The lower Saluda River is certainly the most improbable of South Carolina's trout streams.

The Chamber of Commerce describes the climate in the Columbia area as "subtropical," and Spanish moss hangs in palmetto trees within sight of the river, which flows 10 miles from Lake Murray Dam to the confluence with the Broad River near downtown Columbia, forming the Congaree River.

Completed in 1930, the dam and powerhouse pull water from the depths of Lake Murray, creating an downstream oasis of cold, trout water.

The lower Saluda was designated a State Scenic River by the South Carolina legislature in 1991. It is 100 to 200 feet wide in most places and is characterized by long, deep pools and rocky shoals. The shorelines are flanked by mature groves of sycamores, oaks, and pines that are decorously draped with Spanish moss - an odd sight along any trout stream.

The water level and number of turbines generating electricity determines the real character of the river. Like most tailwaters, the lower Saluda can change dramatically from one instant to the next as South Carolina Electric and Gas (SCE&G), the owners of the dam and hydroelectric plant, vary the number of turbines in use. Water levels can vary from 2 to 10 feet.

Because of the lack of spawning habitat and low dissolved-oxygen levels during the late summer, natural reproduction of trout is virtually non-existent in the lower Saluda. It is classified as put-grow-and-take trout water and depends on an aggressive stocking program by the S.C. Carolina Department of Natural Resources (SCDNR) for sustainability.

"The river receives annual stockings from December through April of both rainbow and brown trout," says Hal Beard, SCDNR fisheries biologist. "Totals number between 30,000 and 35,000 fish per year, and they are provided by the state fish hatchery in Walhalla."

"The newly-stocked rainbow and brown trout range in size from 6 to 12 inches, but (they) grow rapidly once acclimated to the water," said Beard. "If allowed to remain in the river unmolested, these trout will grow an inch per month."

Abundant aquatic insects such as mayflies, caddis flies, stoneflies and midges as well as terrestrial insects, scuds, and aquatic worms and abundant baitfish -become staple food sources for the trout. After the grow to 12 inches or more in length, most trout turn to small fish for the majority of their diet.

"Threadfin shad make up most of the forage base in the river, and when trout learn to key on this food source, they can get big in a real hurry," Beard explained. "The average-sized catch in the lower Saluda, however, is more like 8 to 14 inches."

Most trout do not survive either harvesting by anglers, predation from migratory striped bass, or reduced dissolved-oxygen levels experienced during the late summer months, to make it a full year in the river.

"Trout that do hold over until next season become trophies," said Beard. "But these are the exception to the rule."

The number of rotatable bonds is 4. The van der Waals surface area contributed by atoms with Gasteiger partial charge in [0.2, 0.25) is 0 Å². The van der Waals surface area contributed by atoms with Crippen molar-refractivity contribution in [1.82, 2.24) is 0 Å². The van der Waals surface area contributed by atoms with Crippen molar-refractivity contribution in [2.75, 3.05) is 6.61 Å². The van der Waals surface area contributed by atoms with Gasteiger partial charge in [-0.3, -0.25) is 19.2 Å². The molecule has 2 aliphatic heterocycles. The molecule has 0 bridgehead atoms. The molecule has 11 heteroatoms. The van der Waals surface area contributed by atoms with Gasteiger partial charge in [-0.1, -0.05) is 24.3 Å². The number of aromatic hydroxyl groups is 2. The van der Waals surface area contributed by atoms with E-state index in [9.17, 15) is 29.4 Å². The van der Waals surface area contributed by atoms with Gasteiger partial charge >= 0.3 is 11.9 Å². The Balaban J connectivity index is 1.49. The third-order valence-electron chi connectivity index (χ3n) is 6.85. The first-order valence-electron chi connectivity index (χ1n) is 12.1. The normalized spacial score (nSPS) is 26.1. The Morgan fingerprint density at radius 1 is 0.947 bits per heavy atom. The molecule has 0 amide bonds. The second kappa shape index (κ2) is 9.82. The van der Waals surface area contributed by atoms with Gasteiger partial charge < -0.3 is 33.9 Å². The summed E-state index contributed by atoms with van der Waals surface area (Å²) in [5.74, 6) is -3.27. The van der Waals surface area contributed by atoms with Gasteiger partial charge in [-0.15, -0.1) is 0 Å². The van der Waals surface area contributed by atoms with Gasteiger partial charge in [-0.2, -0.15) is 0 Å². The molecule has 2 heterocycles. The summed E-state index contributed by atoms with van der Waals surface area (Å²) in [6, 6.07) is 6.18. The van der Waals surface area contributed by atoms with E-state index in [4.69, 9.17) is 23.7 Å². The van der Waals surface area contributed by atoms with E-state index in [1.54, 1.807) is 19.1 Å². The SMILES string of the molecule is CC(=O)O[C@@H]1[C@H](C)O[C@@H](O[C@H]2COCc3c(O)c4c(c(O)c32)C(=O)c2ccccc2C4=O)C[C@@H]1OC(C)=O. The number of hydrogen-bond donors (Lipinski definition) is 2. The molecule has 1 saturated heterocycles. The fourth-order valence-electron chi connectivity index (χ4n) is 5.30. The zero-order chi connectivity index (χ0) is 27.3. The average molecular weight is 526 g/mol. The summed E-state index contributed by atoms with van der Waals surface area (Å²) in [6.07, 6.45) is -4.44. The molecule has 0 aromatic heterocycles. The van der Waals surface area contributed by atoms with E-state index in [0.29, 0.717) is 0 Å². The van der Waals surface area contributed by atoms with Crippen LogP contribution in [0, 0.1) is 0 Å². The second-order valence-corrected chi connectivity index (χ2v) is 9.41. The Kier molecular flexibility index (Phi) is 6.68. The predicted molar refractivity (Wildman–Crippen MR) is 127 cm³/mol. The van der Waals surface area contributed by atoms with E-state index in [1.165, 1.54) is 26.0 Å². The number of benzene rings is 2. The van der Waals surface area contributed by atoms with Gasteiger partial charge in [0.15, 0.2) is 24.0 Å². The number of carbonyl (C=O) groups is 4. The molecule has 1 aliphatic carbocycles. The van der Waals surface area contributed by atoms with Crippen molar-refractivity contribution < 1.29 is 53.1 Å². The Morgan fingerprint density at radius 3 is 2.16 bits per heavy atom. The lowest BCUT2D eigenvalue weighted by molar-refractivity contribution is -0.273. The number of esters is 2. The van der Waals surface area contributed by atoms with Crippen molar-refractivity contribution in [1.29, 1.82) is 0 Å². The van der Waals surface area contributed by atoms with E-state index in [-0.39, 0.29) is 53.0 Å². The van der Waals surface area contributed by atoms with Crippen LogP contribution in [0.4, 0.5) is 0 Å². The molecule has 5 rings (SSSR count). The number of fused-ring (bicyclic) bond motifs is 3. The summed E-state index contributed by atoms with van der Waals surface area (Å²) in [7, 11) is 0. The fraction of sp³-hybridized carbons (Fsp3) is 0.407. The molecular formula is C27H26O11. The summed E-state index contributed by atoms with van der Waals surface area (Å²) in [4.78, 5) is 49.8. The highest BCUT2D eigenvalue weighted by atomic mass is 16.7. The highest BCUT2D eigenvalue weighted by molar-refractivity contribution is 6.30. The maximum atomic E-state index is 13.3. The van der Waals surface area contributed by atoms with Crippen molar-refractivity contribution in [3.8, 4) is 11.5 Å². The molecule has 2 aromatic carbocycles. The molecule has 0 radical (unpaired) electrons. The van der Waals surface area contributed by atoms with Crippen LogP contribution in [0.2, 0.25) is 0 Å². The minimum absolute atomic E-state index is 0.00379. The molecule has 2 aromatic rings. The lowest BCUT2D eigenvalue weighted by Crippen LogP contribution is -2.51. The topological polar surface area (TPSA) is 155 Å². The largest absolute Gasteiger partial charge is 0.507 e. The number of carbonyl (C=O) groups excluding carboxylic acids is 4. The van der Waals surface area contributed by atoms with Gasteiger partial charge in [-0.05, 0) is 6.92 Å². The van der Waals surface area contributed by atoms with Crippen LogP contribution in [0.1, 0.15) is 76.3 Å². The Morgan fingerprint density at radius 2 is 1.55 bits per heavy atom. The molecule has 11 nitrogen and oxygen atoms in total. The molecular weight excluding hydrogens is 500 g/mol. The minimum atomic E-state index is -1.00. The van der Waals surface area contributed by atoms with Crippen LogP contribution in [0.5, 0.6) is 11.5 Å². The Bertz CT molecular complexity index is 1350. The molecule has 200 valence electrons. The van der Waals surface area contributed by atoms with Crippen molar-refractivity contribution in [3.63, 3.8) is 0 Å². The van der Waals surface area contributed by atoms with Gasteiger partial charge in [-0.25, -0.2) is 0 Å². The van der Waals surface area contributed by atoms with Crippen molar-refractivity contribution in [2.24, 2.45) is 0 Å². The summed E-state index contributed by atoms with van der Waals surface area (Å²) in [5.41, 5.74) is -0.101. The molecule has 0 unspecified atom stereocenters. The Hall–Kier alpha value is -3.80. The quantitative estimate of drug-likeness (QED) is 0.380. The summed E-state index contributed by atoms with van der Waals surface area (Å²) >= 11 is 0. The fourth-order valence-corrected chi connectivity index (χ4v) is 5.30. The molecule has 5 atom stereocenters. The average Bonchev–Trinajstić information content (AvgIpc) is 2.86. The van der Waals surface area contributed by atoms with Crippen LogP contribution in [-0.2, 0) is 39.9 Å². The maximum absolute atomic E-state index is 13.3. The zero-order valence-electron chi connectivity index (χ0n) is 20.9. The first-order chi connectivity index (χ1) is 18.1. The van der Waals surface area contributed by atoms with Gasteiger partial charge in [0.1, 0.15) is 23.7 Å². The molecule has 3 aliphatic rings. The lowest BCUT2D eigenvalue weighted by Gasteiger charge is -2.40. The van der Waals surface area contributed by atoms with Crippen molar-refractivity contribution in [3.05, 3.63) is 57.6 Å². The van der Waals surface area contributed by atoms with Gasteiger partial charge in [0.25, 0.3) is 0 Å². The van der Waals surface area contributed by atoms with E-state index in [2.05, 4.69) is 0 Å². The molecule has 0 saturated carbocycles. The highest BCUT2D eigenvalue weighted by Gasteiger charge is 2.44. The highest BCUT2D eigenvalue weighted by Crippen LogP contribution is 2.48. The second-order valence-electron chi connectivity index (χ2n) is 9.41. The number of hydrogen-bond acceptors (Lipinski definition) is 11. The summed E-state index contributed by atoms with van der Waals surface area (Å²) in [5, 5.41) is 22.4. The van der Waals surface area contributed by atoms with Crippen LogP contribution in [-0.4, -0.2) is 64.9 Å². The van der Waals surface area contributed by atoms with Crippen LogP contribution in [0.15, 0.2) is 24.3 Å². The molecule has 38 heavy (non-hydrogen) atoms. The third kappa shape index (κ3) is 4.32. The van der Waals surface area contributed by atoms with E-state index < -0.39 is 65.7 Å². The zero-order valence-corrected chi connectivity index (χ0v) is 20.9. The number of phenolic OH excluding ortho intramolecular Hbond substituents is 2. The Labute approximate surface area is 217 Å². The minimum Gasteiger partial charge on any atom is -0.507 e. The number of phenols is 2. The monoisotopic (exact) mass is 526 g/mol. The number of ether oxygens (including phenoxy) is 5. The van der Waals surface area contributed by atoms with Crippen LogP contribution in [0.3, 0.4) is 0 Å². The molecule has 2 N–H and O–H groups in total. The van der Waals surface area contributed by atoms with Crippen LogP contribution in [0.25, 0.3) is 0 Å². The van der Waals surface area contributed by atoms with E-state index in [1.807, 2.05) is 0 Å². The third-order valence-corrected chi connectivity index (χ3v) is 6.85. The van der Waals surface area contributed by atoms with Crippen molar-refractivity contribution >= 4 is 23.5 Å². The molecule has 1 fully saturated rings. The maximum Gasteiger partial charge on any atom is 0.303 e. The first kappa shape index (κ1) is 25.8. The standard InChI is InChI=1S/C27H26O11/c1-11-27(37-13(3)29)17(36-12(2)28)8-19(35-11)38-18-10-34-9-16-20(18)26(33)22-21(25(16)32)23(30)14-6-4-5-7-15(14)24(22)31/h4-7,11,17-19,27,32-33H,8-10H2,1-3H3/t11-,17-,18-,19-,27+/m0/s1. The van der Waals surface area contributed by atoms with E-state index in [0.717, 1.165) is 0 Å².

Exceptions, of course, are what interest anglers the most.

Trout in the 3- to 5-pound class are not uncommon, and a few 6- or 7-pound bruisers are landed every year.

When the water level is less than 3 feet, wading is possible along most of the river. Fly anglers will appreciate the longer, 9-foot rods in 5 to 6-weight variety, with 9- to 12-foot leaders. The longer rod will help with longer casts and line control on this big water. There is more than ample room for fly casting.

Spring and summer are the best times for dry-fly action in this river. Several varieties of both mayflies and caddis flies can hatch at anytime from March through October.

"You will find more insect activity and hatches in the lower section of the river, away from the dam," said Woody Ford, an active member of the Saluda River Trout Unlimited chapter. "The surge of water from the dam scars the river bottom, making it all but impossible for any decent insect life within a mile or so from the dam."

Newly stocked fish will not show much discrimination when it comes to fly selection. Trout that have been in the river for a few months or more will acquire the habits of wild fish, and your imitations will need to approximate the natural insects found on the water. During the summer months, look for the best dry-fly action to occur on cloudy days or at dusk.

Nymphs will produce fish consistently throughout the year. Bead-head nymphs in most patterns work very well, as long as they are fished near the bottom. Adding something flashy to any standard nyRmph pattern will result in more strikes. A brace of nymphs fished through some of the deeper pools can be deadly during the winter and spring, but the same fish will move into the shoals and broken pocket water where there is more dissolved oxygen in the water during the late summer and fall.

Casting streamers is a consistent method for taking fish at any time of the year. A rich forage base of threadfin shad and blueback herring exists in the river, and trout key in on these baitfish when they become acclimated after stocking.

"As much as I enjoy fishing dry flies, I nearly always start my day on this river with an assortment of streamers before trying anything else," said Ford.